• Must include a minimum of one relevant subject e.g. Biology, Chemistry, Psychology, PE, Sociology, or Health and Social Care


  • Access to Higher Education Diploma: 45 level 3 credits – 24 at distinction and the remainder at merit


  • BTEC Diploma (Health & Social Care preferred)


  • 5 GCSEs (including English and Maths) at grade C/4 or above. Functional skills level 2 Mathematics is accepted as an alternative. Please note that functional skills level 2 English is not accepted. Those applying via an Access course only need to meet the requirements for English and Maths.
  • Evidence of contributing to the health/well-being of young people/adults, for example:
    • Duke of Edinburgh award scheme
    • Mentor/Leader in any young person's organisation
    • Volunteering
    • Caring for vulnerable individuals in a community or hospital setting
    • Doula/antenatal educator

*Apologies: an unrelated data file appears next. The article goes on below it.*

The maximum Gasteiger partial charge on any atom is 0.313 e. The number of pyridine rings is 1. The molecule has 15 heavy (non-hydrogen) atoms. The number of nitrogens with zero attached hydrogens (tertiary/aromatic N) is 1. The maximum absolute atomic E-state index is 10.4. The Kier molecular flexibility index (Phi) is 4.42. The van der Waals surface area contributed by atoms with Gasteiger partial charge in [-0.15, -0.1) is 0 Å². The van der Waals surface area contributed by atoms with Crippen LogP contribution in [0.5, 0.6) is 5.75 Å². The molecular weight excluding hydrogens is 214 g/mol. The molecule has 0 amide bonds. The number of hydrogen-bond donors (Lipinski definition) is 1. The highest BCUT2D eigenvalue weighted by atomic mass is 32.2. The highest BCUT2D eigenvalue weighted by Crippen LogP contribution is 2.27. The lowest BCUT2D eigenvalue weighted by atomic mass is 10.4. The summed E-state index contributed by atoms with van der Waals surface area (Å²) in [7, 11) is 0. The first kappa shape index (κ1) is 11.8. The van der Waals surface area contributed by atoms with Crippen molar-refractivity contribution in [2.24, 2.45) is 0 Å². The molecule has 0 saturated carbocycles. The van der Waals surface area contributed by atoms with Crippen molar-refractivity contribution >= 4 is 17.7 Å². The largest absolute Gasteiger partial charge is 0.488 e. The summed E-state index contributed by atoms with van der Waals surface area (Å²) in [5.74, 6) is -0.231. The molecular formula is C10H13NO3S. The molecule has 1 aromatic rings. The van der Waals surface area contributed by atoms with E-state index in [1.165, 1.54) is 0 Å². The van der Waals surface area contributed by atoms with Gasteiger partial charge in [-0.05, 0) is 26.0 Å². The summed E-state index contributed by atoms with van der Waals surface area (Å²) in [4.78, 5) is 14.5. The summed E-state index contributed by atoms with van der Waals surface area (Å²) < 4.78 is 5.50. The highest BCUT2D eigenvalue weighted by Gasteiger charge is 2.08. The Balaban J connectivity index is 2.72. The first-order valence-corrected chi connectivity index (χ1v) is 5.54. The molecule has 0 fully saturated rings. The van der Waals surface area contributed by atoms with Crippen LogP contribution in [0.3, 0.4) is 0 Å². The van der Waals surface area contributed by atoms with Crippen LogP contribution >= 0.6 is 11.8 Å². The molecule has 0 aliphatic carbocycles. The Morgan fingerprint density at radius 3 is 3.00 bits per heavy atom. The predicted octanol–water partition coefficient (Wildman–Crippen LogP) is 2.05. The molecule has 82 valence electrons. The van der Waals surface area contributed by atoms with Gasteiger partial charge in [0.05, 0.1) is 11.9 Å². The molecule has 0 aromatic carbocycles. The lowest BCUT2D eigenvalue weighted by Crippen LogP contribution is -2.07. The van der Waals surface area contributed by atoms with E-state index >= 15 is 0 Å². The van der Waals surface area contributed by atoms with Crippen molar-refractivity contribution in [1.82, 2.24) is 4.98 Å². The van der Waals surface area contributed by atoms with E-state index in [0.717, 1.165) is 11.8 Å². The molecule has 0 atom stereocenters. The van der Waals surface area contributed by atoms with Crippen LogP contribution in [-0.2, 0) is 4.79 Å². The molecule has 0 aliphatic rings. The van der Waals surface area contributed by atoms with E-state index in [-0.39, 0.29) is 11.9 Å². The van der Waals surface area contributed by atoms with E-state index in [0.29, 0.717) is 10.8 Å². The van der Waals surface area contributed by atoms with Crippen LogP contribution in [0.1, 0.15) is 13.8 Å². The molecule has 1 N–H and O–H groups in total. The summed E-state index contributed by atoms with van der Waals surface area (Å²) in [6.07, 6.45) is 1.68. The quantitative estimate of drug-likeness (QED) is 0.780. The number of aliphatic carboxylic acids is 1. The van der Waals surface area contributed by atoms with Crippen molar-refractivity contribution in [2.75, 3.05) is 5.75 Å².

T Levels may be used to meet the entry tariff requirements for this course. T Level subjects considered for this course include:

  • Health
  • Healthcare Science
  • Science

Disclosure and Barring Service (DBS) requirements 

All students are required to have enhanced Disclosure and Barring Service (DBS) clearance prior to entry to the programme and self-declare good character each year. Good health is determined through occupational health assessment which is currently provided by an independent supplier.  

Key Information for Applicants

  • All candidates are encouraged to attend a university open day or midwifery taster day